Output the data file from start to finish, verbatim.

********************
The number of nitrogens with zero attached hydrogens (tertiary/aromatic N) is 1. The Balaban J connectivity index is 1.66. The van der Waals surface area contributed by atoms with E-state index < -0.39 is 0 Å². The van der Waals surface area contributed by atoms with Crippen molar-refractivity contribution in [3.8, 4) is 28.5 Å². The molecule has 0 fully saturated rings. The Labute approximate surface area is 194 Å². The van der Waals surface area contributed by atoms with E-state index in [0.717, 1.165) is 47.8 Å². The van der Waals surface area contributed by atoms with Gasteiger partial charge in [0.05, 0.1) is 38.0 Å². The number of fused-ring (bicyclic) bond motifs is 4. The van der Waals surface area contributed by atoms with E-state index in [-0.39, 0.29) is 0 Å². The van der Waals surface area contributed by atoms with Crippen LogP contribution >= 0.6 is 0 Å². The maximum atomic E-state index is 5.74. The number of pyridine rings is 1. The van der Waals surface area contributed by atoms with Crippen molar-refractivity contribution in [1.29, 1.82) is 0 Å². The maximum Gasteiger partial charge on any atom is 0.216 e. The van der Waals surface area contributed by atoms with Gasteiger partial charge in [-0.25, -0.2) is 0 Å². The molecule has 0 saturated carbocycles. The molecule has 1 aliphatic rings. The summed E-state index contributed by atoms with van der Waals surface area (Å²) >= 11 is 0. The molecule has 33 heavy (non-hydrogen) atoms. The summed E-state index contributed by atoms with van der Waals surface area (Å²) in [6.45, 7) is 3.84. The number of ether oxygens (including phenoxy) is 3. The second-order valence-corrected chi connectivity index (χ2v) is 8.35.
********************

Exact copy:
The number of nitrogens with zero attached hydrogens (tertiary/aromatic N) is 1. The Balaban J connectivity index is 1.66. The van der Waals surface area contributed by atoms with E-state index < -0.39 is 0 Å². The van der Waals surface area contributed by atoms with Crippen molar-refractivity contribution in [3.8, 4) is 28.5 Å². The molecule has 0 fully saturated rings. The Labute approximate surface area is 194 Å². The van der Waals surface area contributed by atoms with E-state index in [0.717, 1.165) is 47.8 Å². The van der Waals surface area contributed by atoms with Gasteiger partial charge in [0.05, 0.1) is 38.0 Å². The number of fused-ring (bicyclic) bond motifs is 4. The van der Waals surface area contributed by atoms with E-state index in [-0.39, 0.29) is 0 Å². The van der Waals surface area contributed by atoms with Crippen LogP contribution >= 0.6 is 0 Å². The maximum atomic E-state index is 5.74. The number of pyridine rings is 1. The van der Waals surface area contributed by atoms with Crippen molar-refractivity contribution in [1.29, 1.82) is 0 Å². The maximum Gasteiger partial charge on any atom is 0.216 e. The van der Waals surface area contributed by atoms with Gasteiger partial charge in [-0.25, -0.2) is 0 Å². The molecule has 0 saturated carbocycles. The molecule has 1 aliphatic rings. The summed E-state index contributed by atoms with van der Waals surface area (Å²) >= 11 is 0. The molecule has 33 heavy (non-hydrogen) atoms. The summed E-state index contributed by atoms with van der Waals surface area (Å²) in [6.45, 7) is 3.84. The number of ether oxygens (including phenoxy) is 3. The second-order valence-corrected chi connectivity index (χ2v) is 8.35.